Personal computing means providing millions of people with
the option to work hands-on, without any intermediary, with the data processing
instrument itself. It also turned out that separate, ‘heretical episodes’
carried out by non- professional programmers using personal computer consoles
resulted in the creation of a useful applications in those branches of the
applied sciences that did not have a fund of formalized knowledge. With PC
proliferation, such episodes were becoming increasingly more common and have
recently gone into something resembling mass production. In this context, the
first and thickest layer of professional knowledge turns out to be ‘assailable’
by a person armed with a computer. Naturally, there are no miracles at work, and
a specialist, as always, can only make sense of his or her own area of expertise
within this layer. But quite often, upon leaving this area he or she would have
created a serviceable program.
The means of creating such programs is quite similar to the
process of creating other ‘products’ in other fields of production, where the
craftsmanship of the user does not depend much on his or her level of mastery of
formal methods. According to the Italian scientist Giuseppe Atardi, the work of
a non-professional programmer using a PC is characterized first of all by “the
priority of action over plan". In essence, the usual work of a professional
programmer calls for multilevel planning and for correspondingly strict
conditions for ‘plan implementation’.
The process of recording previously formalized
professional knowledge in a form suitable for directly influencing the
operation of machinery was called ‘computer programming’.
However, most non-professional programmers generally do not
even try to explain (even to themselves!) how the working process at the PC
console is coming along, as explaining how dozens of debugged and rejected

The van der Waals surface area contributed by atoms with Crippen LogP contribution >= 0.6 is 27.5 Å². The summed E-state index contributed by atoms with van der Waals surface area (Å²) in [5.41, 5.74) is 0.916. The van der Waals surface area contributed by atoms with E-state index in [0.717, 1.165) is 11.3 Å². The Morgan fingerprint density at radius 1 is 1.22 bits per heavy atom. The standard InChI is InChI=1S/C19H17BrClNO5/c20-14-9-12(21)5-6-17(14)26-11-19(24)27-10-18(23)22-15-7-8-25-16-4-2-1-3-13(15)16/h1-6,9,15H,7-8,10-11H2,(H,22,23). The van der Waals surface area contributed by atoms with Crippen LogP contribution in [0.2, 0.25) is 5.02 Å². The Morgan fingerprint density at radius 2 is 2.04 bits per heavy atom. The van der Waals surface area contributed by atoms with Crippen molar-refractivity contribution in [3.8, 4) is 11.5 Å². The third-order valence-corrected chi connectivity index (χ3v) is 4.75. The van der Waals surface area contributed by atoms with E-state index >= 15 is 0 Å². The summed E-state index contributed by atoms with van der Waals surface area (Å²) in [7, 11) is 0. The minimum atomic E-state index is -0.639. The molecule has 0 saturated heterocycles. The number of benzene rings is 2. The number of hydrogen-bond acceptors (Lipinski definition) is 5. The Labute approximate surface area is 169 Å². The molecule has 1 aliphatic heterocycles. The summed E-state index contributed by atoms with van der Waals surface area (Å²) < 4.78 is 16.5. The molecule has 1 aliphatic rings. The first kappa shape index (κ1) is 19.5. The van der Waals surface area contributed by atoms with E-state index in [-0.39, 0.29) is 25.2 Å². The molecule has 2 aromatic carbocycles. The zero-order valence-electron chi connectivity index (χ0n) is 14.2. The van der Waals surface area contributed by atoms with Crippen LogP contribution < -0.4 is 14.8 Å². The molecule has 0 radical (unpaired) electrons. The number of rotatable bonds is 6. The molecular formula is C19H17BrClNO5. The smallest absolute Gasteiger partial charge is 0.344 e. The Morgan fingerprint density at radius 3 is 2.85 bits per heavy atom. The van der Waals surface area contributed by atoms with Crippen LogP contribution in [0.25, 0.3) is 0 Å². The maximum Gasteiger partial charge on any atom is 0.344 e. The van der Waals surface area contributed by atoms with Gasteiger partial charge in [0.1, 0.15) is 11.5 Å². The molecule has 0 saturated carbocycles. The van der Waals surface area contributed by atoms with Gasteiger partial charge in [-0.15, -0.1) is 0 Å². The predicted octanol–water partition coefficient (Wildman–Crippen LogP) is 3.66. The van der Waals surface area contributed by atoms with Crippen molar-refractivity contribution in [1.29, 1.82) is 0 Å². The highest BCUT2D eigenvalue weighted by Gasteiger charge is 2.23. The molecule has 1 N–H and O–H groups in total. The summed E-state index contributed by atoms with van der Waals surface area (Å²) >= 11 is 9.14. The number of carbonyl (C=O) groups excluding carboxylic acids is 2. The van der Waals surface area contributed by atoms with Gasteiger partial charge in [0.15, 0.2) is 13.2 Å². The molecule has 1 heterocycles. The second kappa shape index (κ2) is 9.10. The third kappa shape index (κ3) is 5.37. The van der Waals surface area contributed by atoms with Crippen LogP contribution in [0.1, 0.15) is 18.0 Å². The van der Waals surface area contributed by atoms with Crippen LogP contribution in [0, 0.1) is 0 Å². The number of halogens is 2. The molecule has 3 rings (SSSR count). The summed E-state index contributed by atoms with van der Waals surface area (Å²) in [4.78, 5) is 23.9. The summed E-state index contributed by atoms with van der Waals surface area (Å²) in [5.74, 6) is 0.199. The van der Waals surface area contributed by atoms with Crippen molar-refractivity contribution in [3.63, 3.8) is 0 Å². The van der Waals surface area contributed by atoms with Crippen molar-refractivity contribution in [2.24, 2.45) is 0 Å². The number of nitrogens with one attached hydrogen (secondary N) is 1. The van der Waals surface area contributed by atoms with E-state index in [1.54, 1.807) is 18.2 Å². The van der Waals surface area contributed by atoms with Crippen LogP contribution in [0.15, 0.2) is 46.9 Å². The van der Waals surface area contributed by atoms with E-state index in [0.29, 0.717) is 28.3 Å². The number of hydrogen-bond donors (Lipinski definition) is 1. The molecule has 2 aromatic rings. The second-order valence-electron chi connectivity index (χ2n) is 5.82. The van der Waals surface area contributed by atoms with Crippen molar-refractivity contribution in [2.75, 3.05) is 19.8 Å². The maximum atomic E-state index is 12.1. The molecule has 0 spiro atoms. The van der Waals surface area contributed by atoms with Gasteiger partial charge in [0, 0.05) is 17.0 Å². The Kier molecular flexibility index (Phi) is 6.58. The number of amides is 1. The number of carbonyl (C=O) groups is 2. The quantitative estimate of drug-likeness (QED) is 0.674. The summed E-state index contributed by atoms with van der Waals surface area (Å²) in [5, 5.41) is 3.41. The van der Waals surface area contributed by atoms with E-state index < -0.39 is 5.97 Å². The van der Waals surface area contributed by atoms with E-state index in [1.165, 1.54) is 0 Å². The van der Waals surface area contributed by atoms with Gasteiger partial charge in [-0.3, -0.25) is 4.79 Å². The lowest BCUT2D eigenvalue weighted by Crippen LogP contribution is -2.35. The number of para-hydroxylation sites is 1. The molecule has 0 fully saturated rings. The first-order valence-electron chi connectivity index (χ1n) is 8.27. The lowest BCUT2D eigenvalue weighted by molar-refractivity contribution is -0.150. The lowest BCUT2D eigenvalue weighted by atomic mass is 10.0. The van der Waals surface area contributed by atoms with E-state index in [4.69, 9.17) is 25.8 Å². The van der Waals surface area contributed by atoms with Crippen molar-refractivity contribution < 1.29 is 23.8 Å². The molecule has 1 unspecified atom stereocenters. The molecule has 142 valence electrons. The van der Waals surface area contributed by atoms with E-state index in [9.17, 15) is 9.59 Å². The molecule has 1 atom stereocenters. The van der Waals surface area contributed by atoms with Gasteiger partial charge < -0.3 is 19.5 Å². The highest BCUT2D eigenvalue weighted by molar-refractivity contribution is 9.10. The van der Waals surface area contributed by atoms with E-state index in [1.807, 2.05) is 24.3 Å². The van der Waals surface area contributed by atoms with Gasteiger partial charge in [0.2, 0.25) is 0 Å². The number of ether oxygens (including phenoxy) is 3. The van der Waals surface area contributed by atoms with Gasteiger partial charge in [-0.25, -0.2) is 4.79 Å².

versions have finally given way to a satisfactory version of the program,
meeting self-contradictory production criteria is a task too daunting by far.
The principal distinction of a computer program from any other similarly-created
product is the fact that the dynamic function of a system or a set of
automatically-controlled production units can be unambiguously determined by the
‘static’ source code of the program.
No matter what method is used to develop a program, if
its use brings about the more efficient functioning of production equipment in
the long run, then this means that besides improving production at a given
workstation we have achieved an important side effect—a formalized description
of a technical solution. It is evident that such by-products of program
development may sometimes prove considerably more valuable than whatever gains
in production efficiency that computerization brings.
Thus, besides a new computerized product that makes
equipment and facilities run more efficiently, the most important result of
personal computing is a formalized piece of what was once information
inaccessible to formalization, from the ‘lower layers’ of individual knowledge
on the aforementioned pyramid, now transferred to a machine-readable medium and
ready for circulation. Such a program created by a non-professional programmers
can later be used at one or more workstations located not far from one another
or, depending on its value, it can serve as a template for another, functionally
equivalent program that can be made to order by a team of professional
programmers. For instance, this might be useful when enhancing the efficiency of
the program in respect to computer resources prior to its distribution.
Professional knowledge formalization, exercised in the
personal computing mode, is a historically new form of intellectual activity. That is why we deemed it expedient to employ a special term —autoformalization— to
describe the objects of our research pertaining to this process.
"Autoformalisation - Knowledge acquisition of professional skills" by Gregory Gromov,
Microprocessor Devices & Systems, Moscow, 1986, N 3, p.80--91, Chapter 5
Copyright © 1986-2011 Gregory Gromov